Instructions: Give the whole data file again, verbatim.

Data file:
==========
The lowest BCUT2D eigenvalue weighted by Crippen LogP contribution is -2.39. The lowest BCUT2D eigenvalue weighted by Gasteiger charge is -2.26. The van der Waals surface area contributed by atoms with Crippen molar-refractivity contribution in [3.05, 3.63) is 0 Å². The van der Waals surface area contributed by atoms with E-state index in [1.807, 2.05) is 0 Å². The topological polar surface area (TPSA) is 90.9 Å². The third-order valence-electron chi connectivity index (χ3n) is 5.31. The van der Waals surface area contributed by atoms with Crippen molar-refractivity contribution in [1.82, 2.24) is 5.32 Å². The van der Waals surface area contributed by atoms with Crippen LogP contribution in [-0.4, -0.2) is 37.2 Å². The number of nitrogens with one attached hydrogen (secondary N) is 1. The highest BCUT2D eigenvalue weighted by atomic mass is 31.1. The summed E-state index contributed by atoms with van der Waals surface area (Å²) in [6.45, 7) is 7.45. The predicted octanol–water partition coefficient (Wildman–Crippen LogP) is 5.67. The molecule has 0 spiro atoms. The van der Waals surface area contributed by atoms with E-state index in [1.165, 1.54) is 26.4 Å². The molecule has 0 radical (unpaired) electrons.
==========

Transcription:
The lowest BCUT2D eigenvalue weighted by Crippen LogP contribution is -2.39. The lowest BCUT2D eigenvalue weighted by Gasteiger charge is -2.26. The van der Waals surface area contributed by atoms with Crippen molar-refractivity contribution in [3.05, 3.63) is 0 Å². The van der Waals surface area contributed by atoms with E-state index in [1.807, 2.05) is 0 Å². The topological polar surface area (TPSA) is 90.9 Å². The third-order valence-electron chi connectivity index (χ3n) is 5.31. The van der Waals surface area contributed by atoms with Crippen molar-refractivity contribution in [1.82, 2.24) is 5.32 Å². The van der Waals surface area contributed by atoms with Crippen LogP contribution in [-0.4, -0.2) is 37.2 Å². The number of nitrogens with one attached hydrogen (secondary N) is 1. The highest BCUT2D eigenvalue weighted by atomic mass is 31.1. The summed E-state index contributed by atoms with van der Waals surface area (Å²) in [6.45, 7) is 7.45. The predicted octanol–water partition coefficient (Wildman–Crippen LogP) is 5.67. The molecule has 0 spiro atoms. The van der Waals surface area contributed by atoms with E-state index in [1.165, 1.54) is 26.4 Å². The molecule has 0 radical (unpaired) electrons.